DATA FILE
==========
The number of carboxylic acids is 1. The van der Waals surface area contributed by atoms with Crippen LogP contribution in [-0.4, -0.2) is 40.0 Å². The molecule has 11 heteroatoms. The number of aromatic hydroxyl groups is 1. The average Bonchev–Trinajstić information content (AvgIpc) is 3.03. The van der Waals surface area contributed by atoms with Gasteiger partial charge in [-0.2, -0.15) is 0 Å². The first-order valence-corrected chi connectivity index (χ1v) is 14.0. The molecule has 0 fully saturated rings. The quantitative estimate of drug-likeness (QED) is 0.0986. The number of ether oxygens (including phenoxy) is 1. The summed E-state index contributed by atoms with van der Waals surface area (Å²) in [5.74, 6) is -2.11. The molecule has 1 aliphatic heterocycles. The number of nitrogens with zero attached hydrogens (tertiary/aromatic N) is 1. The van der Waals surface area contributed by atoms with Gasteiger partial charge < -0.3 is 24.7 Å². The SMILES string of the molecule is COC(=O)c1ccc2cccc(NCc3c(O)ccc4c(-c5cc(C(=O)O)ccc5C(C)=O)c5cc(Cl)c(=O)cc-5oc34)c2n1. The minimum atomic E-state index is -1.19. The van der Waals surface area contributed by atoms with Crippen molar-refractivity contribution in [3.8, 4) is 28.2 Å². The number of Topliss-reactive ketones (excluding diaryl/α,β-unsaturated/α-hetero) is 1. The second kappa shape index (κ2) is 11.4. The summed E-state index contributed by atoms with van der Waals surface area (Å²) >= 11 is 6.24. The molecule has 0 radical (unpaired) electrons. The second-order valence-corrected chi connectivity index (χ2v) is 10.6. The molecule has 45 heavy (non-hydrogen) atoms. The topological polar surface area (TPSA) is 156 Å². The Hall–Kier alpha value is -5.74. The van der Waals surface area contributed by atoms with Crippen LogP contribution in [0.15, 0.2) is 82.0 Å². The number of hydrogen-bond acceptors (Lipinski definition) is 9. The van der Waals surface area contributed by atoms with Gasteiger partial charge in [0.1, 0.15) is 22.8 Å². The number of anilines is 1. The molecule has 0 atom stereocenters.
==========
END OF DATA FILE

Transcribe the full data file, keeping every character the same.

The number of carboxylic acids is 1. The van der Waals surface area contributed by atoms with Crippen LogP contribution in [-0.4, -0.2) is 40.0 Å². The molecule has 11 heteroatoms. The number of aromatic hydroxyl groups is 1. The average Bonchev–Trinajstić information content (AvgIpc) is 3.03. The van der Waals surface area contributed by atoms with Gasteiger partial charge in [-0.2, -0.15) is 0 Å². The first-order valence-corrected chi connectivity index (χ1v) is 14.0. The molecule has 0 fully saturated rings. The quantitative estimate of drug-likeness (QED) is 0.0986. The number of ether oxygens (including phenoxy) is 1. The summed E-state index contributed by atoms with van der Waals surface area (Å²) in [5.74, 6) is -2.11. The molecule has 1 aliphatic heterocycles. The number of nitrogens with zero attached hydrogens (tertiary/aromatic N) is 1. The van der Waals surface area contributed by atoms with Gasteiger partial charge < -0.3 is 24.7 Å². The SMILES string of the molecule is COC(=O)c1ccc2cccc(NCc3c(O)ccc4c(-c5cc(C(=O)O)ccc5C(C)=O)c5cc(Cl)c(=O)cc-5oc34)c2n1. The minimum atomic E-state index is -1.19. The van der Waals surface area contributed by atoms with Crippen molar-refractivity contribution in [3.8, 4) is 28.2 Å². The number of Topliss-reactive ketones (excluding diaryl/α,β-unsaturated/α-hetero) is 1. The second kappa shape index (κ2) is 11.4. The summed E-state index contributed by atoms with van der Waals surface area (Å²) >= 11 is 6.24. The molecule has 0 radical (unpaired) electrons. The second-order valence-corrected chi connectivity index (χ2v) is 10.6. The molecule has 45 heavy (non-hydrogen) atoms. The topological polar surface area (TPSA) is 156 Å². The Hall–Kier alpha value is -5.74. The van der Waals surface area contributed by atoms with Crippen LogP contribution in [0.15, 0.2) is 82.0 Å². The number of hydrogen-bond acceptors (Lipinski definition) is 9. The van der Waals surface area contributed by atoms with Gasteiger partial charge in [0.1, 0.15) is 22.8 Å². The number of anilines is 1. The molecule has 0 atom stereocenters.